Rationalisation needs to reconcile three very different types of college – and the grey areas in between, says John Cope

It is almost impossible to identify when this was said: “Commissioners cannot repeat too often that they have been impressed with [the] technical knowledge of the masters and managers of industrial establishments on the Continent”, unfavourably comparing us with Germany. Was it the Roberts Review in 2002? Tomlinson in 2004? Wolf? Sainsbury? Ney? Augar? Nope. It’s from an 1884 Royal Commission on technical instruction. Predating even the appointment of Nick Gibb as schools minister.

In an echo of history, Gavin Williamson announced last year, “Today, I am setting a new ambition. To super-charge further education over the next decade with an aim to overtake Germany”. Colleges have been braced for a skills “white paper” ever since, and as revealed by FE Week, it is now imminent and potentially explosive.

Most dramatically of all, it looks like the government is set to bring colleges back into the public sector. This could be interpreted in many ways. At the tinkering end, it could change the ability of colleges to borrow, some DfE intervention powers, and the role of the FE Commissioner. At the revolutionary end, we could be about to see what lay behind the overlooked Augar recommendation for the “rationalisation of the [college] network” to “establish a genuinely national system”. This isn’t entirely new territory, the government’s area review has led to more than 60 mergers since 2015, with more in the pipeline. But pushed to its maximum, it is radical.

It’s hard to argue rationalisation isn’t needed, but it can’t be narrow and top down. It needs to cover more fundamental questions on what a college actually is, where do sixth forms fit in, should universities keep creeping into apprenticeships, and does the academisation of schools into large groups offer lessons for a similar process with colleges.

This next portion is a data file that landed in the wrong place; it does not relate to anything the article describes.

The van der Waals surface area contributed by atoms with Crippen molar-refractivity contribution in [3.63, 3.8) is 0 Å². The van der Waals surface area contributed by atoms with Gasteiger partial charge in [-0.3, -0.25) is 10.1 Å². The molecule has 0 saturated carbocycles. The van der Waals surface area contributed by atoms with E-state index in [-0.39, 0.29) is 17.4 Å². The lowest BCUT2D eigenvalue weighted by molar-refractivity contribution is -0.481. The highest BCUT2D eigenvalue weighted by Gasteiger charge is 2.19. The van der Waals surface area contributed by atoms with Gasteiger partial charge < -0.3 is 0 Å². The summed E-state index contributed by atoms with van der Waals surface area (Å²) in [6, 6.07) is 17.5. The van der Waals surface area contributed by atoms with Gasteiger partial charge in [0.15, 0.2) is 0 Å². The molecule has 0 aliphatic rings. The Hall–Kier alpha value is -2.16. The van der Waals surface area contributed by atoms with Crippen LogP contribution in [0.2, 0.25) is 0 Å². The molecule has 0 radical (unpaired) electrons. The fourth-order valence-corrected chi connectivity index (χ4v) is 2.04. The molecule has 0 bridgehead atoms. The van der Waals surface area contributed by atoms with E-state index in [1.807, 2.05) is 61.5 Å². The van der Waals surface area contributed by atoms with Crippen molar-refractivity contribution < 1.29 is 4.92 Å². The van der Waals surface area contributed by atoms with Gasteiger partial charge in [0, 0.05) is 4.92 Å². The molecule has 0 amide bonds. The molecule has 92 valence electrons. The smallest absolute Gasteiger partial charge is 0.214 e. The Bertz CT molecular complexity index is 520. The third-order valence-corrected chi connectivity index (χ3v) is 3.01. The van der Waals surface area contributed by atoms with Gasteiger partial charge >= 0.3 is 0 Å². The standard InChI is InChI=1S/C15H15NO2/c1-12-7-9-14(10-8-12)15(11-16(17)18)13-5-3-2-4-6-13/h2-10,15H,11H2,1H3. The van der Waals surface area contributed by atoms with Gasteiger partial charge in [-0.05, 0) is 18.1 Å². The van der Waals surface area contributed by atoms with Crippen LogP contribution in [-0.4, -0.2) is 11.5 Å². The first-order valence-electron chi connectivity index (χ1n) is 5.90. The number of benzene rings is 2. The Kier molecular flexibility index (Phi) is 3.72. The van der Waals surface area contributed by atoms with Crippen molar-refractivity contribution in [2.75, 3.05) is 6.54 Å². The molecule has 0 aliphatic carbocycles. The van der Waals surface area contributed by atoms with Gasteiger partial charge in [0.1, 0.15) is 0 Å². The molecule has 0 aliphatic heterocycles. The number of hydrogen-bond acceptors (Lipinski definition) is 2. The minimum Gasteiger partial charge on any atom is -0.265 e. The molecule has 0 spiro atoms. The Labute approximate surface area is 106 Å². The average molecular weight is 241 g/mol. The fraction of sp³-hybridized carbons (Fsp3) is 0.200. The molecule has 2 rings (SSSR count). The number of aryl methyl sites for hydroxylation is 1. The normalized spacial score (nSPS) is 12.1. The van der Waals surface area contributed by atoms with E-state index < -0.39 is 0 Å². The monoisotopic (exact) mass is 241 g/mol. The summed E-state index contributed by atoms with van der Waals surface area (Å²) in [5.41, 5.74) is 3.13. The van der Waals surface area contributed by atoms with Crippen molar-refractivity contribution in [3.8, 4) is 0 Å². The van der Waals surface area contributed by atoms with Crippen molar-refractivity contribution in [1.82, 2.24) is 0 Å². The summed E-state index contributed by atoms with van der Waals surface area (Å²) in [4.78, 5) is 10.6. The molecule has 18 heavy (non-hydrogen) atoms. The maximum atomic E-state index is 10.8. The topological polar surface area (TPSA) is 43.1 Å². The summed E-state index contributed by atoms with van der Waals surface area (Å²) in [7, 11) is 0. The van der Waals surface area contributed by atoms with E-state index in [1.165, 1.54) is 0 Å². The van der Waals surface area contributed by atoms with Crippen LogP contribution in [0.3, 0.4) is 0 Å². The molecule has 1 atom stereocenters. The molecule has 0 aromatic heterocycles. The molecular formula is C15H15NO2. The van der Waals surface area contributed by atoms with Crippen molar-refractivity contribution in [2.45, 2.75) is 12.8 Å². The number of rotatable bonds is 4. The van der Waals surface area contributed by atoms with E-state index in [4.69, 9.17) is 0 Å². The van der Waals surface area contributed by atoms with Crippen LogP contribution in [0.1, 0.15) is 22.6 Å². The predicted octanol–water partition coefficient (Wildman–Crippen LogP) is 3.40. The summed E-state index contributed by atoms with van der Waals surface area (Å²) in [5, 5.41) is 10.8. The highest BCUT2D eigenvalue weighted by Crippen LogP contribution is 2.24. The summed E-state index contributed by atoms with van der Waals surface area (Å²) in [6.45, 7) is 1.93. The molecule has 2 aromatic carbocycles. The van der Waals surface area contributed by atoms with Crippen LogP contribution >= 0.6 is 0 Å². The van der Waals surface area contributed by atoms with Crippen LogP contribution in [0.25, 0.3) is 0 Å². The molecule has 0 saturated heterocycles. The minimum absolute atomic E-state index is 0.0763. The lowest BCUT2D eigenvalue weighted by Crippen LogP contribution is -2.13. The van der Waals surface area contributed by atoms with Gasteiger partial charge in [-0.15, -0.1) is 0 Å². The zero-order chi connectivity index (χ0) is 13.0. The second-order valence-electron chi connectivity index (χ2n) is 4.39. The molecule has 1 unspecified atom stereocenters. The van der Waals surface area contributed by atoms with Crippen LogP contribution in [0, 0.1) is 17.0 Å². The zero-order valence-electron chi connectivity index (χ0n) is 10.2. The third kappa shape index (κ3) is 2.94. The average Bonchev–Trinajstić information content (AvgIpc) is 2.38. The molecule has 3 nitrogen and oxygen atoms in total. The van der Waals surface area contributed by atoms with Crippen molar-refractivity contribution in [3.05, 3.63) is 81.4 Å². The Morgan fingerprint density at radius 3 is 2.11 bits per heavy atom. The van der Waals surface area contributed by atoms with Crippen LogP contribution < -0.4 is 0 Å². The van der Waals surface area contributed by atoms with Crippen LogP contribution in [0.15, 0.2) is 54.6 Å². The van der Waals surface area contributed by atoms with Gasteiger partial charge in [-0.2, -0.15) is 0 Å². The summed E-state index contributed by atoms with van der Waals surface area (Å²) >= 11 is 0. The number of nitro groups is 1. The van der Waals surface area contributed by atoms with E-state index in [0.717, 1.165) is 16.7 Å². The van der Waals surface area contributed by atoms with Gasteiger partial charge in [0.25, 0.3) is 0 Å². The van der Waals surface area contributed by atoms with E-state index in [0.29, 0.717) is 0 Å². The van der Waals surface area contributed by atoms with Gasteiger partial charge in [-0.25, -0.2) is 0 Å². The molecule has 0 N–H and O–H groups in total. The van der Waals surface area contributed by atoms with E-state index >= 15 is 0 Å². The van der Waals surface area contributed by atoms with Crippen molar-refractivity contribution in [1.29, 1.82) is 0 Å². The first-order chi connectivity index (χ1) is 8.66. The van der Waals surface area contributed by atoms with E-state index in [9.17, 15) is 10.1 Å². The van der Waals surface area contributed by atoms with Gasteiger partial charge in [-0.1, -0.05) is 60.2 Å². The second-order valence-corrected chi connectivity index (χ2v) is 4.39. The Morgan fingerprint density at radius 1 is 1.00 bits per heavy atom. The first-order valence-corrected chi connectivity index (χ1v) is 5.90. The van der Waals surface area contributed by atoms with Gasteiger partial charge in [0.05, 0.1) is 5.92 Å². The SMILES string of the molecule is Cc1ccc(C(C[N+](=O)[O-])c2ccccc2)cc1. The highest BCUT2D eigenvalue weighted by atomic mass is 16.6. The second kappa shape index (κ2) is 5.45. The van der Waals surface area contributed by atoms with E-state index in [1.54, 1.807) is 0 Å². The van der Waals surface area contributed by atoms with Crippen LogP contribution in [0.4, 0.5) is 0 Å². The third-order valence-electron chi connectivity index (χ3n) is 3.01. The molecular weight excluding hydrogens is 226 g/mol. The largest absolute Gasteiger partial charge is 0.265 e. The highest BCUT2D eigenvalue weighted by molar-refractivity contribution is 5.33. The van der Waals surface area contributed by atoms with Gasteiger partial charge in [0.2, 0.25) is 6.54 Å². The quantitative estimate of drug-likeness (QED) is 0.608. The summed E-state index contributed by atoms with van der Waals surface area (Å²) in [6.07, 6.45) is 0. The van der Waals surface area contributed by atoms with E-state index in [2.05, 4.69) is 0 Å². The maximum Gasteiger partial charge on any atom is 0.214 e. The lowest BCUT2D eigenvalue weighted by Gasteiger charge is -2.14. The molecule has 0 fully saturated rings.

The huge scope of an increasing number of college groups couldn’t be clearer to me as a new non-exec director of the Activate Learning group, which includes colleges, higher education, apprenticeships, UTCs, academies and sixth forms. This is the first of three types of college – massive in scale and educational offer. With nearly 20,000 learners, it’s a similar enrolment to the Universities of York or even Imperial. It’s groups like this I think the department has in mind as a “new normal”.

A second type of colleges are the converse – small and hyperlocal. They tend to be in struggling communities and towns, scraping by financially, and are outcompeted by sixth forms and universities on funding and prestige. I vividly remember a college principal despairing that having attracted enough students for courses to break even, a massive new sixth form was approved just down the road.

The third type are more specialist institutions. Not necessarily large or with thousands of students, but with a unique specialism, usually related to the local economy or a sector in which the UK is a world leader, allowing it to leverage private investment and prestige.

“Rationalisation” therefore needs to reconcile these three very different groups and the grey areas in between, such as independent training providers. In doing so, the government must learn the lessons of academisation. Setting out in 2010 to rationalise secondary schools into 20 or 30 super school groups with 100-plus schools each, the system has ended up more fragmented, with LA schools, single academies, tiny and huge trusts all existing a decade later. They have also struggled to grow the pool of effective leaders and the strength of governance needed to sustain groups that could feasibly oversee £1 billion of public money. 

So if Williamson is serious in his ambition on colleges, there can be no half measures: rationalisation of the whole system needs huge cash incentives for mergers and support for college leaders to oversee huge institutions. And when the inevitable pushback comes, the department has a compelling case to the sector, parents, and learners (backed by a long-term funding settlement and cross-party support) so the reforms don’t become a toxic distraction or top-down reorganisation, but a stable settlement that will last for decades.